Finally, Tolkien has much to teach us about the close relationship between joy and sadness. In his letters and in an important essay “On Fairy-Stories” Tolkien weaves a beautiful tapestry, convincingly showing that joy and sorrow produce something far more beautiful than either can alone. This difficult and mysterious concept comes through in the film as Riley eventually realizes that one of her core memories of joy was actually immediately preceded by (and indeed set in motion by) one of her greatest moments of grief and loss. Tolkien once wrote: “Christian joy . . . produces tears because it is qualitatively so like sorrow, because it comes from those places where Joy and Sorrow are at one, reconciled, as selfishness and altruism are lost in Love” (Letters, 89). This is a great example of what Tolkien calls “eucatastrophe” – a word he coined to describe the instance when something terrible actually turns out to lead to something immeasurably good. With respect to story, Tolkien said eucatastrophe is the “sudden and miraculous grace: never to be counted on to recur. It does not deny the existence of dyscatastrophe, of sorrow and failure: the possibility of these is necessary to the joy of deliverance . . . .”

In Riley’s case, in a crucial moment of maturity, she realizes that this core memory is actually a mixture of the bright yellow of joy and the blue of sadness which is more rich and deeply satisfying than she could ever have imagined as a young child when she tried to forget the sadness and loss.

Do you see the gospel here? As we mature as humans made in God’s image, we confront our brokenness and sinful inability to be “good” on our own. When this happens, we begin more deeply to appreciate (and hopefully to appropriate) the richness offered us in the grace of redemption we find in the Good News. Tolkien calls the death and resurrection of Christ the greatest eucatastrophe which occurs in the truest story. As we see and understand that death issues forth in life and loss can bring understanding and joy, we begin to be able to see that memories of even “bad” things can become, by God’s grace “good” things (and that sometimes the bad and the good are the very same incident!). In this way we can affirm Romans 8 when Paul writes, “And we know that for those who love God all things [and that all is an all-inclusive all] work together for good, for those who are called according to his purpose.”

At the movie’s end, Joy and Sadness walk hand-in-hand. And so it is in our lives.

Homily for Ash Wednesday

The Geneva School Chapel, February 10, 2016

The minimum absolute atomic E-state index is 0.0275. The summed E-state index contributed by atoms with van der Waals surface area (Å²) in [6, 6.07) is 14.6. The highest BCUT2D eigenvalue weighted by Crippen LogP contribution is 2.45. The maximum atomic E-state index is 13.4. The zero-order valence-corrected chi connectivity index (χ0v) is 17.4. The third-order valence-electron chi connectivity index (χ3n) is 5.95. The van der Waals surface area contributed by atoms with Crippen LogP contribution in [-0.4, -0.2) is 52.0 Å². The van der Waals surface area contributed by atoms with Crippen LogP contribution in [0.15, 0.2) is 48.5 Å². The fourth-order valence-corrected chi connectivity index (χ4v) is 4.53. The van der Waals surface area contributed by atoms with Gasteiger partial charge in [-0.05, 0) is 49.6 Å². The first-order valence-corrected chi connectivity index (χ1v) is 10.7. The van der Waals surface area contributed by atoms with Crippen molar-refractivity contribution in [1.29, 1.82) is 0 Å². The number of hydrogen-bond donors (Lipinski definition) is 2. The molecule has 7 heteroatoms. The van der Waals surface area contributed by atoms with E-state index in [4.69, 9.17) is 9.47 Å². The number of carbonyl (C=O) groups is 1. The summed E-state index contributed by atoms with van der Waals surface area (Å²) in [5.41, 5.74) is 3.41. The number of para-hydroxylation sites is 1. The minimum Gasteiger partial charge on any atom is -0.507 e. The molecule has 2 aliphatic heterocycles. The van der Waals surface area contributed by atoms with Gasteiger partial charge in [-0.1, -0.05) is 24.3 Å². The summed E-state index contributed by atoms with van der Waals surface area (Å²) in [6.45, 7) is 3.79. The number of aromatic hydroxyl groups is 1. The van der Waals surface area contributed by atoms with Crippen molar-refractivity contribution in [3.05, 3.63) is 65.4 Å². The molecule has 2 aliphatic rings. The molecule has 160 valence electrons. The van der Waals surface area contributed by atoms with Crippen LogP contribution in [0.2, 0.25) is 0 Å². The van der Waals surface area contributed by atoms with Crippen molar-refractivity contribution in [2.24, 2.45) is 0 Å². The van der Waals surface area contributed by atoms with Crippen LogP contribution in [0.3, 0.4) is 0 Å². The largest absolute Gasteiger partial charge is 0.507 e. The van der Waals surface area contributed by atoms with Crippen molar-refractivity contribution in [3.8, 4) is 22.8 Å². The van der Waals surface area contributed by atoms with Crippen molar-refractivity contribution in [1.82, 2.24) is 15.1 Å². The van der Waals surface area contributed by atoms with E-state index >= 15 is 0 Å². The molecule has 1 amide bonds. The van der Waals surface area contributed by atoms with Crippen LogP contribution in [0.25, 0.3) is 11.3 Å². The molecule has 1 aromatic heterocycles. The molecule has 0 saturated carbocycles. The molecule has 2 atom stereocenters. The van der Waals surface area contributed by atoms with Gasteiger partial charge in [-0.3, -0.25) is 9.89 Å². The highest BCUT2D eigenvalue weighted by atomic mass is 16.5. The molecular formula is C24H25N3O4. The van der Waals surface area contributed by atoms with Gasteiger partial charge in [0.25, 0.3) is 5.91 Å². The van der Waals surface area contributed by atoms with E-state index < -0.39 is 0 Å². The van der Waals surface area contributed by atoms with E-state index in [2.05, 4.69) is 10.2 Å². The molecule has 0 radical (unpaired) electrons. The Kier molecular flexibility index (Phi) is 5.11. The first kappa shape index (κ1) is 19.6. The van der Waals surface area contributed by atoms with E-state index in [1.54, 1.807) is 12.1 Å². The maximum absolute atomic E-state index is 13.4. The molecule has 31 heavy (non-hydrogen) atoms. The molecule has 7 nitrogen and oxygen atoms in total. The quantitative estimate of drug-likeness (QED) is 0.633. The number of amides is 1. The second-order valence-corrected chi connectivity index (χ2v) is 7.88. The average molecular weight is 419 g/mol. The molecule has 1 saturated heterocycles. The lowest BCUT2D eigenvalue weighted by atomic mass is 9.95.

Today is Ash Wednesday on some church calendars. It begins a 40 day period of time (minus the Sundays) called Lent leading to Easter. As you can see from the inside cover of your bulletin, the word Lent is from a Middle and Old English word that simply means “spring” – though I have also heard it is from the Latin word for “40.” But this 40 day period is associated again, in some church traditions, with the 40 days that Jesus spent in the wilderness with a focus on self-denial and fasting. Not all Protestant churches observe this – it is one of many traditions observed by some, originating rather early to help people understand Scripture, though it is not mentioned in Scripture per se. As someone who comes from a tradition where this day and season is not observed, I feel a bit like a porcupine in a balloon factory – proceeding with care lest I move a bit too far in one direction or the other with disastrous results. So I would begin by remembering Paul’s good teaching in Romans 14:

“One person esteems one day as better than another, while another esteems all days alike. Each one should be fully convinced in his own mind. The one who observes the day, observes it in honor of the Lord. The one who eats, eats in honor of the Lord, since he gives thanks to God, while the one who abstains, abstains in honor of the Lord and gives thanks to God.”

But let’s think about this, focusing together for a few minutes on Jesus’ 40 days in the wilderness. This followed immediately after He was baptized by John in the Jordan – and that event, Jesus’ baptism, is traditionally considered the beginning of Jesus’ public ministry. So let me begin with a question.

Second graders, let me ask you to remember back to when you were just little kids way back in K-4. Back then I imagine that if someone asked you, “What did Jesus come to do for you?” you might have answered, “Jesus died on the cross for my sins . . . I’m 4 ½!” And that would be a good answer as far as it goes.

But let’s be very clear: was it enough that Jesus died on the cross for your sins, and rose from the dead? Shake your heads “no”! Our sins certainly needed to be atoned for with a perfect sacrifice. But too many people forget what Jesus did for us before He died for us. He had to live for us as well. Someone had to fulfill the righteous requirements of the Law. And Jesus did this with His life. And we see this beginning to happen right here in these 40 days in the wilderness. Follow me on this, o.k.?